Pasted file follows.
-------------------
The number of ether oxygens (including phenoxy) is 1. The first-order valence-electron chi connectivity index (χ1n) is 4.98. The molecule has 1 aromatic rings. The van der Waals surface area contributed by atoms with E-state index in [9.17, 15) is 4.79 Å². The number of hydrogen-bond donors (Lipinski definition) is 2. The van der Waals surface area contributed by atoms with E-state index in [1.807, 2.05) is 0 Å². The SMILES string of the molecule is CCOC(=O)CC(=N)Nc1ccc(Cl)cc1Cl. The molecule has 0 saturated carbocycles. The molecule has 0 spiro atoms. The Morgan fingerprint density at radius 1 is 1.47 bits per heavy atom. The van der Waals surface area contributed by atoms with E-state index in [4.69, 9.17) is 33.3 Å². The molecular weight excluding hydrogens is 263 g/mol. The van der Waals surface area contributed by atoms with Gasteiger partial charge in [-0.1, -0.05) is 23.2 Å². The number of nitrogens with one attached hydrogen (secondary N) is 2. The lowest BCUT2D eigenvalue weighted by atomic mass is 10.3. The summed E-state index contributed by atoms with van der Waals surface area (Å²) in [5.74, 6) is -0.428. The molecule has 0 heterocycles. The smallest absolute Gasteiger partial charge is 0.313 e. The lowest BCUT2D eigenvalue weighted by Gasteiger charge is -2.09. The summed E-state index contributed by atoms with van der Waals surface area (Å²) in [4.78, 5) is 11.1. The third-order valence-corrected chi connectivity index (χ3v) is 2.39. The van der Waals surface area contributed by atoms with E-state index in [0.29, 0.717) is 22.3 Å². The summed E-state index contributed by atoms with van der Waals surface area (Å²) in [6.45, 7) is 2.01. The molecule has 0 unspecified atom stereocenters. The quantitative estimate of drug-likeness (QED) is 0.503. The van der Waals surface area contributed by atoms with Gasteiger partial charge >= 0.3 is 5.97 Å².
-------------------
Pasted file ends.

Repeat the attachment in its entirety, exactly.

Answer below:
The number of ether oxygens (including phenoxy) is 1. The first-order valence-electron chi connectivity index (χ1n) is 4.98. The molecule has 1 aromatic rings. The van der Waals surface area contributed by atoms with E-state index in [9.17, 15) is 4.79 Å². The number of hydrogen-bond donors (Lipinski definition) is 2. The van der Waals surface area contributed by atoms with E-state index in [1.807, 2.05) is 0 Å². The SMILES string of the molecule is CCOC(=O)CC(=N)Nc1ccc(Cl)cc1Cl. The molecule has 0 saturated carbocycles. The molecule has 0 spiro atoms. The Morgan fingerprint density at radius 1 is 1.47 bits per heavy atom. The van der Waals surface area contributed by atoms with E-state index in [4.69, 9.17) is 33.3 Å². The molecular weight excluding hydrogens is 263 g/mol. The van der Waals surface area contributed by atoms with Gasteiger partial charge in [-0.1, -0.05) is 23.2 Å². The number of nitrogens with one attached hydrogen (secondary N) is 2. The lowest BCUT2D eigenvalue weighted by atomic mass is 10.3. The summed E-state index contributed by atoms with van der Waals surface area (Å²) in [5.74, 6) is -0.428. The molecule has 0 heterocycles. The smallest absolute Gasteiger partial charge is 0.313 e. The lowest BCUT2D eigenvalue weighted by Gasteiger charge is -2.09. The summed E-state index contributed by atoms with van der Waals surface area (Å²) in [4.78, 5) is 11.1. The third-order valence-corrected chi connectivity index (χ3v) is 2.39. The van der Waals surface area contributed by atoms with E-state index in [0.29, 0.717) is 22.3 Å². The summed E-state index contributed by atoms with van der Waals surface area (Å²) in [6.45, 7) is 2.01. The molecule has 0 unspecified atom stereocenters. The quantitative estimate of drug-likeness (QED) is 0.503. The van der Waals surface area contributed by atoms with Gasteiger partial charge >= 0.3 is 5.97 Å².